No no, we’re not talking about the erotic minute repeaters Jacob & Co. makes get your mind out of the gutter people, but rather the more traditional complications one typically finds in Haute Horlogerie.
Haute Horlogerie brands have a vast array of complications they produce ranging from calendar complications which tell you the day, date, month, and the phase of the moon to minute repeaters which will audibly chime the current time through a complex hammer and gong system. Today we’re going to be featuring 4 unique complications in watches that in most cases are actually very undervalued for what they are.
1. Jaeger-LeCoultre Duomètre Quantième Lunaire Watch Q6043420
The first watch is by a brand famously known as the watchmaker’s watchmaker, Jaeger LeCoultre. Now how did JLC get that nickname? They got it for their unmatched watchmaking prowess which has allowed JLC to make over 1,300 calibers for the who’s who in the watch industry including the Holy Trinity – Patek Philippe, Audemars Piguet, and Vacheron Constantin.
The watch from JLC in question is the Duometre Quantieme Lunaire. When you first see this watch it’s hard not to be stunned. From its incredible dial, unique format and complication, and out-of-this-world movement finishing, it’s a watch that has a gravity to it that becomes apparent only when you see it in the flesh. The watch’s name stems from its movement where you can find two independent barrels and gear trains that connect to one escapement module.
The concept behind this watch is derived from the basic principle that all complications affect the accuracy of a watch because that complication – be it a date complication, chronograph, moon phase or any other complication – will cause a loss in amplitude to the balance in varying degrees when the complication is engaged. And so by having an independent gear train controlling the escapement of the watch and another gear train controlling the various functions of this watch as the hours and minutes, moon-phase, seconds, jumping seconds, and date, JLC is able to achieve more accurate timekeeping.
So why would JLC invest its resources into all that R&D just for the sake of timekeeping accuracy? Well this is JLC we are talking about after all so why wouldn’t they?!? Overall this is a remarkably conceived watch that is incredibly engineered and exceptionally well finished. And at about $30,000 on the pre-owned market, it is a serious Haute Horlogerie bargain!
2. IWC Portugieser Perpetual Calendar Watch IW502119
The next watch is an enduring classic, it’s the IWC Portugieser Perpetual. Not much needs to be said about this watch other than the fact that it’s an absolute bargain on the pre-owned market and one of the best-looking Perpetual Calendars on the market period. The perpetual calendar will be accurate until the year 2200 when it will need to be reset by a watchmaker and then be accurate until the year 2300!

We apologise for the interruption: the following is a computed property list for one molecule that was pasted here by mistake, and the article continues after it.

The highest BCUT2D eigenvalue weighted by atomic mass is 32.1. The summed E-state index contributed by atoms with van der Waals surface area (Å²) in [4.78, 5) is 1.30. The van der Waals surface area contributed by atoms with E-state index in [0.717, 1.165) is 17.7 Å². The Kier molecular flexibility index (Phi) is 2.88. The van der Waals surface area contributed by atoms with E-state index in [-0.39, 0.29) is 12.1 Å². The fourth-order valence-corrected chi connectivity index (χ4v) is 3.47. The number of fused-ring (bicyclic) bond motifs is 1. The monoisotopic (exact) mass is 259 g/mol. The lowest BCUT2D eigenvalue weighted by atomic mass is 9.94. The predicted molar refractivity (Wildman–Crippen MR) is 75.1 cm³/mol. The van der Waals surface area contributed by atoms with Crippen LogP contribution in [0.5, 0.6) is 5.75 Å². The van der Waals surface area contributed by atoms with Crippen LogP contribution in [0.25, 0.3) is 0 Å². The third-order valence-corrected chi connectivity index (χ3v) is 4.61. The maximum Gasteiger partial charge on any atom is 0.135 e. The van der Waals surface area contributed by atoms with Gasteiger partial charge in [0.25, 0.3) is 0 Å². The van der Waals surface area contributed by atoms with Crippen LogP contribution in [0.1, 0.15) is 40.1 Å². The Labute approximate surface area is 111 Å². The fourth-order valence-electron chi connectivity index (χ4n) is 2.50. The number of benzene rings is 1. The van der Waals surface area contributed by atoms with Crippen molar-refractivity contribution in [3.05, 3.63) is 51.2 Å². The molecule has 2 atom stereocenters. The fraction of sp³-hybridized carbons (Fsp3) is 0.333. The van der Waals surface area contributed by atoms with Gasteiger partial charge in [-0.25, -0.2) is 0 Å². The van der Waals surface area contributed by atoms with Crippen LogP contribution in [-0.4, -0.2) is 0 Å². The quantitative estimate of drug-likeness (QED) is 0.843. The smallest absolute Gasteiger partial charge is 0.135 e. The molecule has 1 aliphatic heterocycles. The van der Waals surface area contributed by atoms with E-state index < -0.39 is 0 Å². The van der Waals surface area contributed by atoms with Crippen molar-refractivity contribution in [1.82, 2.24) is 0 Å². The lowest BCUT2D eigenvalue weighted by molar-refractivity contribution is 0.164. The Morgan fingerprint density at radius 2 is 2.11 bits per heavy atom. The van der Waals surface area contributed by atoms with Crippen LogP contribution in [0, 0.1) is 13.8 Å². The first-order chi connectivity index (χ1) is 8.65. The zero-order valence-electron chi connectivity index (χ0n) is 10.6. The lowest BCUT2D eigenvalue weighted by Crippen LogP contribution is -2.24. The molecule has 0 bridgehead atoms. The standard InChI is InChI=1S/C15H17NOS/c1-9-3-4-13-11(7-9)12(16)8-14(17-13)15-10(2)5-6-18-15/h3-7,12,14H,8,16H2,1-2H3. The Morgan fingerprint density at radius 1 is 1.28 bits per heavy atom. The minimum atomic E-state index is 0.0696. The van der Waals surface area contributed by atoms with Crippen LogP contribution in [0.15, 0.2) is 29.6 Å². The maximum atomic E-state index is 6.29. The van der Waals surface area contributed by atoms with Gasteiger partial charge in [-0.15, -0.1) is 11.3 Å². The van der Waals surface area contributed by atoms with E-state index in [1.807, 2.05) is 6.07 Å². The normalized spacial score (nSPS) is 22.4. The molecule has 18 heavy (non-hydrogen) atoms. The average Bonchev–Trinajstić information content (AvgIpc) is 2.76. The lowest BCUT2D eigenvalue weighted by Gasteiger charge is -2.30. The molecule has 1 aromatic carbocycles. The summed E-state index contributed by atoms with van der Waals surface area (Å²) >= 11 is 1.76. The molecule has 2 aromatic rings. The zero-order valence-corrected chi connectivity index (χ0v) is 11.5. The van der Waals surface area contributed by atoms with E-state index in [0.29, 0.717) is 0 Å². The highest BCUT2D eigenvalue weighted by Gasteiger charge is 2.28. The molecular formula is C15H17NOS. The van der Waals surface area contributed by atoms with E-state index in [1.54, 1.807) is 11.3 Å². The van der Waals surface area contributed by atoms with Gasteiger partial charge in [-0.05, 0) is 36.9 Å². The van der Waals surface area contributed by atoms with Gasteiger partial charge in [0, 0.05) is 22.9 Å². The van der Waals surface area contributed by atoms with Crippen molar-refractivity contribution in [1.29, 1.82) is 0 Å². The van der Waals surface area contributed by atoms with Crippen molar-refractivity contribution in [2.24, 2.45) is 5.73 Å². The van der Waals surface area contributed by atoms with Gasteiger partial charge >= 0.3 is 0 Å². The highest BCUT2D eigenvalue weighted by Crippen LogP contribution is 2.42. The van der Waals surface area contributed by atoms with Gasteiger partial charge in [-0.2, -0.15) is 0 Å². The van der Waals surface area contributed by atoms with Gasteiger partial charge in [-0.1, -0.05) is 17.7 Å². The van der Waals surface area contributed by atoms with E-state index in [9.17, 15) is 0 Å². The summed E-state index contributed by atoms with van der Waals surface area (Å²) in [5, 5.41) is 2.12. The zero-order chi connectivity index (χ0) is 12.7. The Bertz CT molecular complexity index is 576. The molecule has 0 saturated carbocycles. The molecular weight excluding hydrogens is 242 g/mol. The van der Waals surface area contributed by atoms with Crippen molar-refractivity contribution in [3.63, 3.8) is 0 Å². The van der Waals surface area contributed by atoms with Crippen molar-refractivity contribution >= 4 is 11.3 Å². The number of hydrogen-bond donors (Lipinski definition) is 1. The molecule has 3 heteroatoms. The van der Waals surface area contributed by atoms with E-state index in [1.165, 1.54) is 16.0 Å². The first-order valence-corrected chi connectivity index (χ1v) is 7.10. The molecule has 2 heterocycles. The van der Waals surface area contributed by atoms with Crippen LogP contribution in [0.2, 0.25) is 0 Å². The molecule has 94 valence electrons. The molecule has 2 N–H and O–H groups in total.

In most instances, you can pick this watch up in precious metal for under $20,000 which to me is just mind-blowing considering the history of the Portugieser line and the fact that this is one of the best functioning and accurate perpetual calendars. It’s a watch that is slightly more dressy yet still very sporty with its 43mm case size and can be worn really every day and in any situation. Not only will this watch accurately tell you the date November 23rd, 2182 but it also will look just as timeless and sporty then as it does now.
3. Jaeger-LeCoultre Master Grande Tradition Tourbillon Cylindrique Watch Q5086420
The next watch is another JLC, this time the Grande Tradition Tourbillon Cylindrique. The tourbillon was a complication that was originally invented in 1801 by Abraham-Louis Breguet and was designed to eliminate the effects of gravity that affected the timekeeping of pocket watches that would remain in a fixed position.
For wristwatches, tourbillons are technically a redundant complication since your wrist will constantly move throughout the day and so the effect of gravity on a wristwatch is mostly negated. Despite this, it doesn’t take away from the technical prowess it takes to make a tourbillon movement, especially the way JLC did it this time around.
The watch has a rather plain aesthetic with a platinum case in 42mm and a rather plain white dial that almost forces the wearer’s eyes to focus on the tourbillon.
The tourbillon is a 1-minute tourbillon, meaning it will do a full rotation in 60 seconds, but is different from traditional tourbillons in that its hairspring is cylindrically shaped rather than flat.
The cylindrical shape of the hairspring actually has a better ability to negate the effects of gravity on the watch’s timekeeping ability. This is a watch that retailed for just under $110,000 and in today’s market, you can find it for much less.
4. Audemars Piguet Royal Oak Grande Complication 25865BC.OO.1105BC.01
For the last watch, let’s end with a bang! A Hublot BIG BANG!! Just kidding although this is a heck of a bang to end off with.
It is the Audemars Piguet Royal Oak Grand Complication. It’s a watch that features a perpetual calendar, a split-second chronograph, and a minute repeater all in the iconic Royal Oak case shape and all while being self-winding – that’s right it’s an automatic movement.
This watch is a beast! Not only does it weigh a ton because of its white gold case and bracelet but it also has a case size of 45mm. This watch is the definition of a horological flex from Audemars Piguet because it features three of the most difficult-to-do complications in the watch market and features them all simultaneously in one watch.
In today’s market, it’s hard to estimate what this watch will go for but it is certainly in excess of $500,000 because there are just so few of these watches out there. Not too shabby for a watch model that back in 1972 the industry and watch buying public thought was overpriced.